The Council of Advisors creates a valuable bridge between our program and the community of urban professionals. Council members are appointed to a three-year term, and are focused on supporting our students by exposing them to the urban professional landscape. Members are drawn from distinguished practitioners, scholars and creative contributors to design, policy, development, culture, and social services in an urban setting - all sectors to which our students aspire for their own careers. The Council also includes some alumni since the first graduates of the program have now reached this stage in their careers. Council members participate in M.Urb thesis prospectus juries, attend networking events, and provide advice to students in information interviews.

Frances Bula

Frances Bula has been working in journalism for more than 30 years, much of that time covering urban issues and Vancouver city politics. Currently, she covers city issues for The Globe and Mail, as well as writing on that topic for Vancouver magazine, BCBusiness, and other publications in Canada and the U.S. Bula is also a journalism instructor at Langara College and an adjunct professor at the University of B.C.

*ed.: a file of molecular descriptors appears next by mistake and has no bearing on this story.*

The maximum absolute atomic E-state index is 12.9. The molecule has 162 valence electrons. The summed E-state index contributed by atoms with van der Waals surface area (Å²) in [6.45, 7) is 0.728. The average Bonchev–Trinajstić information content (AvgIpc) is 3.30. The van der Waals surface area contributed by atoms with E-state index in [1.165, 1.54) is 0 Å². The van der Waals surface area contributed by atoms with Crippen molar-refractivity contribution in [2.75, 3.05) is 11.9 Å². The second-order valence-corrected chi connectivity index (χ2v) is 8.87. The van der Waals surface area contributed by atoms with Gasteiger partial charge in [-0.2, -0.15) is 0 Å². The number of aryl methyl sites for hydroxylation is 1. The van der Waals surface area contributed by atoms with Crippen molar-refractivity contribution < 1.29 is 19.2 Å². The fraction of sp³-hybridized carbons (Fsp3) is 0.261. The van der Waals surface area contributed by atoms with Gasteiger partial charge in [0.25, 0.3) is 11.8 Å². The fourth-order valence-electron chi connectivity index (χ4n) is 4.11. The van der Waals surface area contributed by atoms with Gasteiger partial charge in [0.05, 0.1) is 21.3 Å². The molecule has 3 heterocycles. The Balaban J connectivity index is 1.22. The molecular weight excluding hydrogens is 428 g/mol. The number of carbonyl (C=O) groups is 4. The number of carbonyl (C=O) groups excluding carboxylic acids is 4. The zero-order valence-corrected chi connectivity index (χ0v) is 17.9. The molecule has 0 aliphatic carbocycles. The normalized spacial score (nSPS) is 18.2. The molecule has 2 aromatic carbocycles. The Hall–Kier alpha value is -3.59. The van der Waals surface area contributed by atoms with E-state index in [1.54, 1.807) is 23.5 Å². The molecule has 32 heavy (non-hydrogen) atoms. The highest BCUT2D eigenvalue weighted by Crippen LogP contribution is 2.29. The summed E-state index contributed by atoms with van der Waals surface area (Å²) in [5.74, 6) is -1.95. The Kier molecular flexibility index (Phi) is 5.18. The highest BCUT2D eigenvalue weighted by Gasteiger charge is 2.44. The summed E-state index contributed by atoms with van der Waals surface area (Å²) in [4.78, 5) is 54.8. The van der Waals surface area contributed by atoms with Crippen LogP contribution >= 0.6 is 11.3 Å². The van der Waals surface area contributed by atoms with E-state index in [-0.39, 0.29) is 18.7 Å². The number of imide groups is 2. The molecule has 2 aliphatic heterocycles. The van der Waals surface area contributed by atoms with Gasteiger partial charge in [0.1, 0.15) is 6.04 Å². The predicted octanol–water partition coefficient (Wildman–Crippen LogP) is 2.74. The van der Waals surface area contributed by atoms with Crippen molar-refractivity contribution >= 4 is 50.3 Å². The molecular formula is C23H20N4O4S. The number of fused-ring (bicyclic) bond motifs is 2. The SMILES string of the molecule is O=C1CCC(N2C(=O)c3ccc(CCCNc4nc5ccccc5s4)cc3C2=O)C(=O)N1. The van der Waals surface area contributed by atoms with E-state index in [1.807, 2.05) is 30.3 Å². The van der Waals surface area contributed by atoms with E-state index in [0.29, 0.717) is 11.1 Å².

She has received several awards and fellowships, including the Canadian National Magazine Award for best columnist and the Atkinson Fellowship in Public Policy, which she used to study homelessness and housing issues. She has a master's in communications from Simon Fraser University.

Ken Cameron

Ken Cameron has 26 years of experience in senior planning and management positions in local government in the Greater Vancouver area, most recently as manager of policy and planning with the Greater Vancouver Regional District. He played a key role in the adoption of the Livable Region Strategic Plan in 1996 with the formal support of the region's 21 municipalities, an accomplishment that was recognized in 2002 by the UN Habitat Program's Dubai awards for outstanding contributions to the human environment.

Between 2004 and 2009, Ken served as chief executive officer of the Homeowner Protection Office, a provincially owned corporation that licensed residential builders, oversaw the operation of the privately provided home warranty insurance system and provided financial assistance to owners of homes subject to premature building envelope failure. Since 2009, Ken has served as a consultant on regional planning and governance for a number of public sector clients. He is an adjunct professor of Urban Studies at Simon Fraser University and of community and regional Planning at the University of British Columbia.

Ken is past chair of the International Centre for Sustainable Cities. He is a fellow of the Canadian Institute of Planners. With former Premier Mike Harcourt and local writer Sean Rossiter, Ken authored City-Making in Paradise: Nine Decisions that Saved Vancouver, which was published by Douglas & McIntyre in 2007.

Dan Cupa